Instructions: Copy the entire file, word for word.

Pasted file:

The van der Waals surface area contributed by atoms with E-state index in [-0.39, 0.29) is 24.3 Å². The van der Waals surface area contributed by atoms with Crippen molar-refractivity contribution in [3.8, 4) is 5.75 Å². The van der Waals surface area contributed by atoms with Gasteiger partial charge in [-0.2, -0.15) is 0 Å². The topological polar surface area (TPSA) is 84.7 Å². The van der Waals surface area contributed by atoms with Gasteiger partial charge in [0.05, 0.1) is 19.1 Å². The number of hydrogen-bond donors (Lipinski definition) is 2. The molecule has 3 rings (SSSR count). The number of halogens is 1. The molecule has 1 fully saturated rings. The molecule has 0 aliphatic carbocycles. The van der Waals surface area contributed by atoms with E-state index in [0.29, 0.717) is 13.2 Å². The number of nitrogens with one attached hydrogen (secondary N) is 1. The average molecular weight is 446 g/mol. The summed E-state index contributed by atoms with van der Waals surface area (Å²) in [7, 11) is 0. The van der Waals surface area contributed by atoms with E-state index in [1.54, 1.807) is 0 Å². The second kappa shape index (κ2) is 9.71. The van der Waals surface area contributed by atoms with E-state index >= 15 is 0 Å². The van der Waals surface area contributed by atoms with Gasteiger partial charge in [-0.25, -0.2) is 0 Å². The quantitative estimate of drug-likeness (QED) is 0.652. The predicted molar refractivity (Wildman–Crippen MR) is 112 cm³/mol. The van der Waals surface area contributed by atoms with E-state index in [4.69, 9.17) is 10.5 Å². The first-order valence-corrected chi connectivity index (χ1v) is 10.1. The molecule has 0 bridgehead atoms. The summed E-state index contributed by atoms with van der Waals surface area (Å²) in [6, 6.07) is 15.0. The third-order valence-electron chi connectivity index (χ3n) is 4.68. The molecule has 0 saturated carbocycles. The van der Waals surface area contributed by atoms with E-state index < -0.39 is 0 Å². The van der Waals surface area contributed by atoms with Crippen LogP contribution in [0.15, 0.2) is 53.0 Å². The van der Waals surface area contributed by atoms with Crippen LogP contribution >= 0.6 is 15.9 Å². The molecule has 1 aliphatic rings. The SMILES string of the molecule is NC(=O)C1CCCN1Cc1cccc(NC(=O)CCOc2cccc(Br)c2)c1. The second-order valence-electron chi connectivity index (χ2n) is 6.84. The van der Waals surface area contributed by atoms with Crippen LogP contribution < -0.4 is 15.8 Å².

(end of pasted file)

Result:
The van der Waals surface area contributed by atoms with E-state index in [-0.39, 0.29) is 24.3 Å². The van der Waals surface area contributed by atoms with Crippen molar-refractivity contribution in [3.8, 4) is 5.75 Å². The van der Waals surface area contributed by atoms with Gasteiger partial charge in [-0.2, -0.15) is 0 Å². The topological polar surface area (TPSA) is 84.7 Å². The van der Waals surface area contributed by atoms with Gasteiger partial charge in [0.05, 0.1) is 19.1 Å². The number of hydrogen-bond donors (Lipinski definition) is 2. The molecule has 3 rings (SSSR count). The number of halogens is 1. The molecule has 1 fully saturated rings. The molecule has 0 aliphatic carbocycles. The van der Waals surface area contributed by atoms with E-state index in [0.29, 0.717) is 13.2 Å². The number of nitrogens with one attached hydrogen (secondary N) is 1. The average molecular weight is 446 g/mol. The summed E-state index contributed by atoms with van der Waals surface area (Å²) in [7, 11) is 0. The van der Waals surface area contributed by atoms with E-state index in [1.54, 1.807) is 0 Å². The second kappa shape index (κ2) is 9.71. The van der Waals surface area contributed by atoms with E-state index >= 15 is 0 Å². The van der Waals surface area contributed by atoms with Gasteiger partial charge in [-0.25, -0.2) is 0 Å². The quantitative estimate of drug-likeness (QED) is 0.652. The predicted molar refractivity (Wildman–Crippen MR) is 112 cm³/mol. The van der Waals surface area contributed by atoms with E-state index in [4.69, 9.17) is 10.5 Å². The first-order valence-corrected chi connectivity index (χ1v) is 10.1. The molecule has 0 bridgehead atoms. The summed E-state index contributed by atoms with van der Waals surface area (Å²) in [6, 6.07) is 15.0. The third-order valence-electron chi connectivity index (χ3n) is 4.68. The molecule has 0 saturated carbocycles. The van der Waals surface area contributed by atoms with E-state index < -0.39 is 0 Å². The van der Waals surface area contributed by atoms with Crippen LogP contribution in [0.15, 0.2) is 53.0 Å². The van der Waals surface area contributed by atoms with Crippen LogP contribution >= 0.6 is 15.9 Å². The molecule has 1 aliphatic rings. The SMILES string of the molecule is NC(=O)C1CCCN1Cc1cccc(NC(=O)CCOc2cccc(Br)c2)c1. The second-order valence-electron chi connectivity index (χ2n) is 6.84. The van der Waals surface area contributed by atoms with Crippen LogP contribution < -0.4 is 15.8 Å².